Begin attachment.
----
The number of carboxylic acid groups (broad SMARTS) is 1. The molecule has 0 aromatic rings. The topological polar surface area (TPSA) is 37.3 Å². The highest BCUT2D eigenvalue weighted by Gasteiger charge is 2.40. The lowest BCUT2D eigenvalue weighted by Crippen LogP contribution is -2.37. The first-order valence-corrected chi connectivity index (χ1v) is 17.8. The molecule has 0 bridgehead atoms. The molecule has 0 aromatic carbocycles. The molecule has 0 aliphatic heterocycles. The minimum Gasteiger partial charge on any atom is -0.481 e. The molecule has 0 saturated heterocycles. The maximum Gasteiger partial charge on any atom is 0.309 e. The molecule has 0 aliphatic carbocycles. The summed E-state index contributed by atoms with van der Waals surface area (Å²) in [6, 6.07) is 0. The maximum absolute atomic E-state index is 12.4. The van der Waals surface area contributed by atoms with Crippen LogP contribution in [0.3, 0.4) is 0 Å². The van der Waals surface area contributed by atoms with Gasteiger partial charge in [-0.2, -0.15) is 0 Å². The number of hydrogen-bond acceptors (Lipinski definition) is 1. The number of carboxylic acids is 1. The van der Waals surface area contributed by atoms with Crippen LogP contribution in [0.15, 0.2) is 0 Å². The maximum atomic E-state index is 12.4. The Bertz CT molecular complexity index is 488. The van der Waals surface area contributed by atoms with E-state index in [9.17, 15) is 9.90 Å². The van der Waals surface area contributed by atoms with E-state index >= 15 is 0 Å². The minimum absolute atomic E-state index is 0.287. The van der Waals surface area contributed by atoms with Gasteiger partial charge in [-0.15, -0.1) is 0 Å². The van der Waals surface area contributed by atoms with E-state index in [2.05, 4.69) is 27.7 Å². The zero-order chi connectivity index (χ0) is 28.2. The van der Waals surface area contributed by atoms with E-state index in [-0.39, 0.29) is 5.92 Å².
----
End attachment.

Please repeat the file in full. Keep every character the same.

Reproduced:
The number of carboxylic acid groups (broad SMARTS) is 1. The molecule has 0 aromatic rings. The topological polar surface area (TPSA) is 37.3 Å². The highest BCUT2D eigenvalue weighted by Gasteiger charge is 2.40. The lowest BCUT2D eigenvalue weighted by Crippen LogP contribution is -2.37. The first-order valence-corrected chi connectivity index (χ1v) is 17.8. The molecule has 0 bridgehead atoms. The molecule has 0 aromatic carbocycles. The molecule has 0 aliphatic heterocycles. The minimum Gasteiger partial charge on any atom is -0.481 e. The molecule has 0 saturated heterocycles. The maximum Gasteiger partial charge on any atom is 0.309 e. The molecule has 0 aliphatic carbocycles. The summed E-state index contributed by atoms with van der Waals surface area (Å²) in [6, 6.07) is 0. The maximum absolute atomic E-state index is 12.4. The van der Waals surface area contributed by atoms with Crippen LogP contribution in [0.3, 0.4) is 0 Å². The van der Waals surface area contributed by atoms with Gasteiger partial charge in [-0.2, -0.15) is 0 Å². The number of hydrogen-bond acceptors (Lipinski definition) is 1. The number of carboxylic acids is 1. The van der Waals surface area contributed by atoms with Crippen LogP contribution in [0.15, 0.2) is 0 Å². The maximum atomic E-state index is 12.4. The Bertz CT molecular complexity index is 488. The van der Waals surface area contributed by atoms with E-state index in [9.17, 15) is 9.90 Å². The van der Waals surface area contributed by atoms with E-state index >= 15 is 0 Å². The minimum absolute atomic E-state index is 0.287. The van der Waals surface area contributed by atoms with Gasteiger partial charge in [-0.15, -0.1) is 0 Å². The van der Waals surface area contributed by atoms with E-state index in [2.05, 4.69) is 27.7 Å². The zero-order chi connectivity index (χ0) is 28.2. The van der Waals surface area contributed by atoms with E-state index in [-0.39, 0.29) is 5.92 Å².